Tony needs a happiness upgrade; Peter wants Tony. These goals might be compatible. (This story is set roughly five years post-Homecoming.)
What are the odds that I'd write two MCU stories and they'd both be (different) rare pairs?? Or that the unfinished third one will be, too?
On one of those rides last weekend, I nearly hit a bunny. I was zipping along and could hear this ruckus in the bushes off to the right, and then a rabbit chased its buddy right out in front of me. I said, "Move, move, move!" as I was braking, because while the one rabbit turned right around and went back into the bushes, the other one ran down the path right in front of me before it finally veered off. *Whew* I hit a squirrel that way, about 20 years ago. Same situation, except when it ran out in front of me I went "Eeep!" and it did too, and then I hit it. /o\ Poor thing. I've seen a few paraplegic ground squirrels out there (the suicide runs in front of bicycles are a regular thing), so if it survived, it probably wasn't for long. :(
The goats are back along the parkway, eating underbrush to reduce fire danger. Unfortunately, it looks as if they need to be better corralled in certain areas—they're eating the elderberry groves, reaching up for leaves and cracking branches off. When sheep are brought in to do the work, they're less ambitious than goats, so definitely a better choice for those areas.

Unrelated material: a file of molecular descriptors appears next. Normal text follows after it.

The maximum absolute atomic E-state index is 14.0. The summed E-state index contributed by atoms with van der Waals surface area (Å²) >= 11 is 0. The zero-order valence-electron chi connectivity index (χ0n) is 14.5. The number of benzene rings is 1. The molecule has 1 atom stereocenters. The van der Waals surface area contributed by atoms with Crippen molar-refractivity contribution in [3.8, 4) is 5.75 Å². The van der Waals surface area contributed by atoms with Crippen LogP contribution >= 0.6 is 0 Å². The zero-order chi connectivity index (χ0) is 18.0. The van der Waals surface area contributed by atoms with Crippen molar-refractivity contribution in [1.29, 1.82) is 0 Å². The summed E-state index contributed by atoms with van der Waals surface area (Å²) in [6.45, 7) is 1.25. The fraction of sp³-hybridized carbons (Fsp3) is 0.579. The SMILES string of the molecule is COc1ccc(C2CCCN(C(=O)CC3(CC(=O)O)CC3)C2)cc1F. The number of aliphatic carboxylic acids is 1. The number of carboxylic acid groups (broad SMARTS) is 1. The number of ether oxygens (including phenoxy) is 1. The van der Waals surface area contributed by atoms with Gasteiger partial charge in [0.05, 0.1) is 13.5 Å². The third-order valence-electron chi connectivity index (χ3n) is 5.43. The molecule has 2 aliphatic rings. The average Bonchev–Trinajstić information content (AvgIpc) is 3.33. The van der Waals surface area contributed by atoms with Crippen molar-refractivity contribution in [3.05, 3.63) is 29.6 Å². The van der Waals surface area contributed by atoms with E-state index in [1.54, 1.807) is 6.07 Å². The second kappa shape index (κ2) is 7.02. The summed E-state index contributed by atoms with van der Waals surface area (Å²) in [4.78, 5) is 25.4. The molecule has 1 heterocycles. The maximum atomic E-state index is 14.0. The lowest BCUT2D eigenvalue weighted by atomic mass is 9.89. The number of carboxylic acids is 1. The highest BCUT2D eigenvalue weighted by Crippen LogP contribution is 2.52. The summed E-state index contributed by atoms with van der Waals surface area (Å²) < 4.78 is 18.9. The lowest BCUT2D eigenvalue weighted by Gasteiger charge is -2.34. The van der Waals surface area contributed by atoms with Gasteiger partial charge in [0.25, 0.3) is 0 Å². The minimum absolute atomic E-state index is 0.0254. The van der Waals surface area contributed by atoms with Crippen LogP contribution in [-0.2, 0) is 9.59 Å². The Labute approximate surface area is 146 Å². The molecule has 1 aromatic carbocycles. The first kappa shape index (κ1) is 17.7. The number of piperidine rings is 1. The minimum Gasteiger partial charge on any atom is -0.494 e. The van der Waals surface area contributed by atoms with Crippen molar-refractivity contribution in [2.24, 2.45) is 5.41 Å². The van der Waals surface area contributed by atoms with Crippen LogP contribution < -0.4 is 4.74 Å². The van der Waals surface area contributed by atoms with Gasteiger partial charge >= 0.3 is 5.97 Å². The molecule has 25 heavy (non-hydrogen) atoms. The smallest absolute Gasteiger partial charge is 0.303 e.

Speaking of sheep, one of the places I pass going to/from the bike path has sheep on the property. They are still unshorn, and we've already had a chunk of 8-10 days over 104-degrees that ended last weekend, and a couple of days this weekend. I think these are "lawnmower" sheep and not wool sheep, so what would it hurt to shear them in early June and again in early August? And since the owners had a "Yes on Prop 8" sign years ago, well... I am still judging them.
Our 4th was great, and eventually the subject of several snacking regrets, because life. I.e., pretty much the same as every year.
How is life for all of you?
idol season ten | week 23 | 1470 words
Backing the wrong horse
Clancy Starshine was a horse with a dream. He wasn't looking for winner's circles or roses, for Clancy knew he wasn't fast or even especially athletic. He wanted fame and fortune of a different kind.
Clancy had his heart set on Hollywood.
He had an agent, a man named Barney McFadden. Barney worked with all kinds of actors, human and animal alike. He found fairly steady work for Clancy, but it was always for things like Stampeding Horse Number Three, or Herd Member Five. Clancy never got the good gigs.
"I believe in ya, pal," Barney would say, and he really seemed to. But Clancy's career was limited to crowd scene appearances, or occasional parts in farm settings. The work kept him in oats and a nice stall, but those weren't the kinds of roles that led to starring in television shows and movies.
( Read more... )
This is a Gatekeeper's round, so there's no poll, but all entries can be found in the comments here for your reading and commenting pleasure. Only 18 of them, so quick and well worth it!